Dwelling on injustices, bad behaviour and modern day dilemmas.

Shelley Bridgeman: Confounding care labels

Some modern-day clothing-care labels are absurd. Photo / Thinkstock
Some modern-day clothing-care labels are absurd. Photo / Thinkstock

Our drycleaner called last week about a cocktail frock they were cleaning for me. It was a sequinned Donna Karan shift I'd just snaffled for half-price in Harvey Nichols' summer sale. I'd worn it to a dinner in London and needed it turned around quickly for an upcoming cocktail party in Arrowtown.

My husband uses this drycleaner regularly for his business shirts. Twenty years ago I used to iron five of them a week in return for a $25 reduction in my share of the weekly rent but those days are long gone.

Having retired from ironing, I make a point of not buying anything (save the occasional 'Dryclean Only' party dress) that isn't immediately wearable after drip-drying on a coat-hanger.

When I first went on strike Kevin had a brief stint in charge of his own shirts. His strategy mainly involved ironing only the fronts on the basis he would keep his suit jacket on at all times. But he abandoned this approach when he realised that showing a creased collar and cuffs wasn't exactly a winning approach for anyone keen to get ahead in their chosen profession.

So now it's handy that I'm able to add the occasional garment to his weekly dry-cleaning drop-off but - despite having sent muddy pony blankets and disgusting stable boots to be dealt with - this was the first time I'd been asked to telephone the drycleaners.

Once I'd cleared their security procedures by giving them my husband's mobile number and his name, the attendant was free to discuss my dress. But not before I'd duly noted that if all I needed was a name and telephone number then I could get them to divulge the dirty laundry secrets of a large number of my friends and acquaintances.

I digress. Evidently, the situation here was that if they were to follow the care instructions on the label of my cut-price frock the sequins might become bent and discoloured.

"Is there another approach you recommend then?" I asked.

"No, we like to follow the care instructions. We just wanted you to know," the woman replied.

So I agreed to them proceeding although, frankly, the sequins are the whole point of the frock.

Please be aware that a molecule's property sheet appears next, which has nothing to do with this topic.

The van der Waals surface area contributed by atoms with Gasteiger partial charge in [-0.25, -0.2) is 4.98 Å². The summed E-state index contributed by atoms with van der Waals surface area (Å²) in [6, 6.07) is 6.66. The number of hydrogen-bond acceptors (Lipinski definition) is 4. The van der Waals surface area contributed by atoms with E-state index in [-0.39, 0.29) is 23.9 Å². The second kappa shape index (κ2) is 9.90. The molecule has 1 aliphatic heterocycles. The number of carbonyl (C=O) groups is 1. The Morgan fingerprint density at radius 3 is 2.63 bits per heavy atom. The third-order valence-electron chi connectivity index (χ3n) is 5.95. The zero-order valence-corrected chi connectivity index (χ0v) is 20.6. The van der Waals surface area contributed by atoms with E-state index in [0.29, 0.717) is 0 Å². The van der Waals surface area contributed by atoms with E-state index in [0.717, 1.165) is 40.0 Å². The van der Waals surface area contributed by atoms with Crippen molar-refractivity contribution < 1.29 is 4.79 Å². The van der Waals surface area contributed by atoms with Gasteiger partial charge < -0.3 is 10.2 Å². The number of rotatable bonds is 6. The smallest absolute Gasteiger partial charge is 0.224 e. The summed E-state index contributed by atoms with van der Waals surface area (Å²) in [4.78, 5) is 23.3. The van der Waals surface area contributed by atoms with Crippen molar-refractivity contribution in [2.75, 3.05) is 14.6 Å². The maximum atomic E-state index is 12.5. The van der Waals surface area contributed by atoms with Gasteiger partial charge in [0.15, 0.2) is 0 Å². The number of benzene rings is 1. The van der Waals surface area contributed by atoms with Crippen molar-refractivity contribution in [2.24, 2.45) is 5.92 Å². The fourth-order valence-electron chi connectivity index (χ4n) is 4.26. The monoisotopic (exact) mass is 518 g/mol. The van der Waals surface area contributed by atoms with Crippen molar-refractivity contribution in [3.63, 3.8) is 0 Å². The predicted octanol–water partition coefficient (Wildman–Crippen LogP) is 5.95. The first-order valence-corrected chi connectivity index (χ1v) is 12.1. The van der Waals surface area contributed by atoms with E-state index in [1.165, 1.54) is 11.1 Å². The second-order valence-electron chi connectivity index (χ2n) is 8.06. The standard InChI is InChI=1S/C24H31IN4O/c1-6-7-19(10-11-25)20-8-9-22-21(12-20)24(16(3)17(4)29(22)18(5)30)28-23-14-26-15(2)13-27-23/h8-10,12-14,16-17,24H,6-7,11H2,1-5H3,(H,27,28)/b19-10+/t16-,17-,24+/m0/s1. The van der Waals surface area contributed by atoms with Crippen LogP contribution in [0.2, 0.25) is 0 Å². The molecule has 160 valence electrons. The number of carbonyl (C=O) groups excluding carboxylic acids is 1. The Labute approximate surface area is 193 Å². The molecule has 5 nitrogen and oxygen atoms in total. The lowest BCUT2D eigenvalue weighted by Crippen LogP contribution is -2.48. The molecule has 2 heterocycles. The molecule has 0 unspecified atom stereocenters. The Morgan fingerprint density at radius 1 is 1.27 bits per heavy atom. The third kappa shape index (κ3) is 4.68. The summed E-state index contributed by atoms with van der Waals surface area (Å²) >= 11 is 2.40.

But it got me thinking about the absurdity of some modern-day care labels.

A few years ago I bought a Seafolly bikini that cautioned: "Some colours may fade in sunlight and chlorinated water. Some colours may bleed or transfer when wet. Avoid contact with suntan lotions, oils, rough surfaces, pools and spas treated with harsh chemicals."

Okay. So this was allegedly swimwear yet it would be advisable to avoid sunlight, water, pools, suntan lotions, oils and spas. That was crazy talk.

On the other hand I was thrilled with my pale pink Trelise Cooper 'Hanky Panky' frock that came with a label detailing instructions on how to maintain the deliberate 'scrunching' effect inherent in the garment. This means no ironing is required and it can withstand hours being crushed in your luggage. Perfect.

Just before my trip to London I purchased an Isabel Marant top with a label that read: "Should you find any unevenness, please note that it is due to the fabric and/or its manufacturing."

This, I admit, was a new one on me. I've read many flowery stories along the lines of "any imperfections you may detect just add to the natural beauty and character of the garment" but all this was really saying was that their production processes are questionable. Strange.

And for the record: I've not yet collected the sequinned frock in question.

Wish me luck.

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Dwelling on injustices, bad behaviour and modern day dilemmas.

Shelley Bridgeman is a truck-driving, supermarket-going, horse-riding mother-of-one who is still married to her first husband. As a Herald online blogger, she specialises in First World Problems and delves fearlessly into the minutiae of daily life. Twice a week, she shares her perspective on a pressing current issue and invites readers to add their ten cents’ worth to the debate.

Read more by Shelley Bridgeman

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